I have posted a few times here about a rich dataset that I have. Here is what it looks like. Click on each picture to enlarge.
Each of the 5296 rows represents a sequential day in a 14.5 year span of Amazon review misspelling rates during Jan 1, 2000 to Jul 1, 2014.
Across the top are the labels. In each column is a simple, stable, linear function of the right ascension (the Tropical degree) of the planet, moon, or star at midnight at the start of that day in London, UK. Retrogressions of the planets are also included.
The final column is the log of difference of the misspelling rate of the day from the 27-day SNIP baseline. (The Moon's right ascension completes its cycle every 27 and change days. That is the shortest cycle for any of the right ascensions.) The following is a graph of this column's data over time.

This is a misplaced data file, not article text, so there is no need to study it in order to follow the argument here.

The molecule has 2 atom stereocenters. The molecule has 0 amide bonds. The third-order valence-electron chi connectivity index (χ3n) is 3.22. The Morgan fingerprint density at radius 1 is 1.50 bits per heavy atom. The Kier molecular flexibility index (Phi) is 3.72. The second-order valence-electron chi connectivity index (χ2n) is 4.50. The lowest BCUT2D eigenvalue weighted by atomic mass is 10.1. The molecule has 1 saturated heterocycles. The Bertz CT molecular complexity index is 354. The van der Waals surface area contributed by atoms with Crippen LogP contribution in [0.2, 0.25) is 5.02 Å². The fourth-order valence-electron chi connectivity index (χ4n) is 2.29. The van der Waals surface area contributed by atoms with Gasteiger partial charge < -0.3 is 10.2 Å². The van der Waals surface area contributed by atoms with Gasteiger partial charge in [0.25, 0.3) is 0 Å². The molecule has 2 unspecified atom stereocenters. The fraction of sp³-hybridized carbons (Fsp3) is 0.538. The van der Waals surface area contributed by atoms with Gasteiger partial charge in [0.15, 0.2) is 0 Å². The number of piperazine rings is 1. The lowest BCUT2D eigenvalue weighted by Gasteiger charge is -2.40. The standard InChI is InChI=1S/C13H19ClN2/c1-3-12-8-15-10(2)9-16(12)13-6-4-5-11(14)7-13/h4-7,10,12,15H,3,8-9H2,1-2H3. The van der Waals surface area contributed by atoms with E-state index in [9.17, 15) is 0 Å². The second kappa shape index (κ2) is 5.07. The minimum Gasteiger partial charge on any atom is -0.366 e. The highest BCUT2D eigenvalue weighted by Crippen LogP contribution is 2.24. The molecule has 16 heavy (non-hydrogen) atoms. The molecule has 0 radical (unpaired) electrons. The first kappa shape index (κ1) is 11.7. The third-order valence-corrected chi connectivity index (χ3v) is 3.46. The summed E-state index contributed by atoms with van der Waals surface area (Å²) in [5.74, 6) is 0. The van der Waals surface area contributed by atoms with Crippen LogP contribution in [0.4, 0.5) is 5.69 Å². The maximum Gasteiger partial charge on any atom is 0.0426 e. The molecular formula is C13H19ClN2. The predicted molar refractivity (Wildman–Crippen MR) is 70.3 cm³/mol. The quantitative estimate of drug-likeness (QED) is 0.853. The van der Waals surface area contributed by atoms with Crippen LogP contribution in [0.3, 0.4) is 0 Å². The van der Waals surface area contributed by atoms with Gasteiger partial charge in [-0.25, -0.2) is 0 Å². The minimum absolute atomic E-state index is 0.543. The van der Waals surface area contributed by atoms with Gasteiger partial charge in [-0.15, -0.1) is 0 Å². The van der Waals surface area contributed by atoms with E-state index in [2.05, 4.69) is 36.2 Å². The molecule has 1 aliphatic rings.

Note that the SNIP method comes from signal processing and tends to preserve cyclic behavior in spectra.
For today's study, the data for the first 80% of days were developed into a training group, and that of the subsequent 20% of days were isolated as a test group.
An automated machine learning algorithm from BigML.com called a DeepNet* was applied to the training set of the first 80% of days. This DeepNet was then tested or evaluated on the last 20% of days.
After less than a minute of computation at default ("1-click") settings, these ridiculously good results ensued.
Renay Oshop - teacher, searcher, researcher, immerser, rejoicer, enjoying the interstices between Twitter, Facebook, and journals.